Eris is known as the goddess of chaos, thanks largely to the Discordian movement that began in the 1960s. The Principia Discordia details the few and often contradictory principles and teachings of Discordianism. One of the key beliefs in Discordianism is “think for yourself.” If you would follow the teachings of this goddess, you must first learn how to think. The one thing you can be sure of is that if the Goddess of Chaos ever does give you an answer, it will be followed by its opposite: “Yes, and at the same time, a huge, resounding no”. The following is a passage from the Principia Discordia:

The Romans left a likeness of Her for posterity–She was shown as a grotesque woman with a pale and ghastly look, Her eyes afire, Her garment ripped and torn, and as concealing a dagger in Her Bosom. Actually, most women look pale and ghastly when concealing a chilly dagger in their bosoms.

Her geneology is from the Greeks and is utterly confused. Either She was the twin of Ares and the daughter of Zeus and Hera; or She was the daughter of Nyx, goddess of night (who was either the daughter or wife of Chaos, or both), and Nyx’s brother, Erebus, and whose brothers and sisters include Death, Doom, Mockery, and Friendship. And that She begat Forgetfulness, Quarrels, Lies, and a bunch of gods and goddesses like that. 

One day Mal-2 consulted his Pineal Gland and asked Her if She really created all of those terrible things. She told him that She had always liked the Old Greeks, but that they cannot be trusted with historic matters. “They were,” She added, “victims of indigestion, you know.” 

Suffice it to say that Eris is not hateful or malicious. But She is mischievous, and does get a little bitchy at times. 

-from The Principia Discordia

The Eris of today is vastly different from the one of ancient Greece. Ancient Greeks and Romans, for the most part, saw this goddess as the spirit of strife, discord, and rivalry. She was also sometimes called Enyo (meaning “Warlike”), but Enyo was generally regarded as a separate goddess. She was often depicted as the spirit of war, delighting in human bloodshed. She plays relatively little role in Ancient Greek mythology; when she does appear, it is most often as a servant or companion of Ares (War). The most commonly known myth is the wedding of Peleus and Thetis (the Discordian version is called the Original Snub).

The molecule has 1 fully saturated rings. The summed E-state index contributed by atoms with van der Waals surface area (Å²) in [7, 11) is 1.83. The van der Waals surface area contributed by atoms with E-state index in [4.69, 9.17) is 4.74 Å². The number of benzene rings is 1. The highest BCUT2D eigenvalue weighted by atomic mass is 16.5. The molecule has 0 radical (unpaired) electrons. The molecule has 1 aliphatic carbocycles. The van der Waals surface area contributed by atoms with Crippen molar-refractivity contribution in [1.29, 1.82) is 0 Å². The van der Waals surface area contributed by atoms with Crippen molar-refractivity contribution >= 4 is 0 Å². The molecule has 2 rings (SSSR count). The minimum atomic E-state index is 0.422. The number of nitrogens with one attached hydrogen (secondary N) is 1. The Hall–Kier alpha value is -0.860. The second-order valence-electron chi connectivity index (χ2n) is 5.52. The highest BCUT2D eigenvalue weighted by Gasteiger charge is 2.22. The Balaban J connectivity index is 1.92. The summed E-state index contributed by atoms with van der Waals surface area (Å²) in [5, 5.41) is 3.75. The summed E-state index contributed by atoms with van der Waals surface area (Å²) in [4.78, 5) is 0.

Even in ancient times, the Goddess of Chaos was seen in two very different aspects. The poet Hesiod describes these two aspects: the hateful and the needed. The hateful aspect is the one that leads to wars, brawling, and violent conflict. The needed one is the one that causes people to work harder to be as good as or better than their neighbors, causing all to work to better themselves. The latter is what more heavily influenced modern Discordianism.

Final Thoughts

I do not recommend following the teachings of Eris to those who are faint of heart. The Goddess of Chaos is demanding and unforgiving. She will rarely, if ever, give you answers as some other gods might. She will respond to your prayers and assist you in magical workings, but it will seldom be in the way that you expect it. You will likely have few friends, and you will have a hard time simply accepting anything. She is a lady of hard questions and few answers, but to those who truly accept the chaos that is life, she will never be boring.